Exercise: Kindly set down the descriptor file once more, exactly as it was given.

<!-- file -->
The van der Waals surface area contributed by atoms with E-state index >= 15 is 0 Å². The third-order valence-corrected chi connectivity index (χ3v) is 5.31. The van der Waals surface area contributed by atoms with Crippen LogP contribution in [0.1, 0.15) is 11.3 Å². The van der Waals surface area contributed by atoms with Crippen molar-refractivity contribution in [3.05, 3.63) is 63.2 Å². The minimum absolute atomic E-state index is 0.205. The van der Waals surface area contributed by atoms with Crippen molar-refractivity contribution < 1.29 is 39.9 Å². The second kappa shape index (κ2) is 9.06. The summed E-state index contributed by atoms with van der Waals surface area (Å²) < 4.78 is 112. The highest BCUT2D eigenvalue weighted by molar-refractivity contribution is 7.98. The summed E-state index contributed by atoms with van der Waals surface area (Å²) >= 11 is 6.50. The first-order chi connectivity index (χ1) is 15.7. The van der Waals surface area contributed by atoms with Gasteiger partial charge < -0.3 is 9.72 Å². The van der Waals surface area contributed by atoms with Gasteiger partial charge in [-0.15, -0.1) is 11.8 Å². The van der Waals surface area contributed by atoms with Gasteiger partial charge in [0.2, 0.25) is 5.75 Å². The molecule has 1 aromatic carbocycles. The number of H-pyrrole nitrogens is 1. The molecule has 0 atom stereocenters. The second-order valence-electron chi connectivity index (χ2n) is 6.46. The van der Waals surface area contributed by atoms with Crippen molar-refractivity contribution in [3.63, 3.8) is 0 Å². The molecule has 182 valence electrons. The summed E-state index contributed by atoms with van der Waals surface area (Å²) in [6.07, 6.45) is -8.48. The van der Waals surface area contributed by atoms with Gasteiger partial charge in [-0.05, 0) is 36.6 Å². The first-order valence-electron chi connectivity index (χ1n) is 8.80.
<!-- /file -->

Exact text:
The van der Waals surface area contributed by atoms with E-state index >= 15 is 0 Å². The third-order valence-corrected chi connectivity index (χ3v) is 5.31. The van der Waals surface area contributed by atoms with Crippen LogP contribution in [0.1, 0.15) is 11.3 Å². The van der Waals surface area contributed by atoms with Crippen molar-refractivity contribution in [3.05, 3.63) is 63.2 Å². The minimum absolute atomic E-state index is 0.205. The van der Waals surface area contributed by atoms with Crippen molar-refractivity contribution < 1.29 is 39.9 Å². The second kappa shape index (κ2) is 9.06. The summed E-state index contributed by atoms with van der Waals surface area (Å²) < 4.78 is 112. The highest BCUT2D eigenvalue weighted by molar-refractivity contribution is 7.98. The summed E-state index contributed by atoms with van der Waals surface area (Å²) >= 11 is 6.50. The first-order chi connectivity index (χ1) is 15.7. The van der Waals surface area contributed by atoms with Gasteiger partial charge < -0.3 is 9.72 Å². The van der Waals surface area contributed by atoms with Gasteiger partial charge in [-0.15, -0.1) is 11.8 Å². The van der Waals surface area contributed by atoms with Gasteiger partial charge in [0.2, 0.25) is 5.75 Å². The molecule has 1 aromatic carbocycles. The number of H-pyrrole nitrogens is 1. The molecule has 0 atom stereocenters. The second-order valence-electron chi connectivity index (χ2n) is 6.46. The van der Waals surface area contributed by atoms with Crippen molar-refractivity contribution in [3.63, 3.8) is 0 Å². The molecule has 182 valence electrons. The summed E-state index contributed by atoms with van der Waals surface area (Å²) in [6.07, 6.45) is -8.48. The van der Waals surface area contributed by atoms with Gasteiger partial charge in [-0.05, 0) is 36.6 Å². The first-order valence-electron chi connectivity index (χ1n) is 8.80.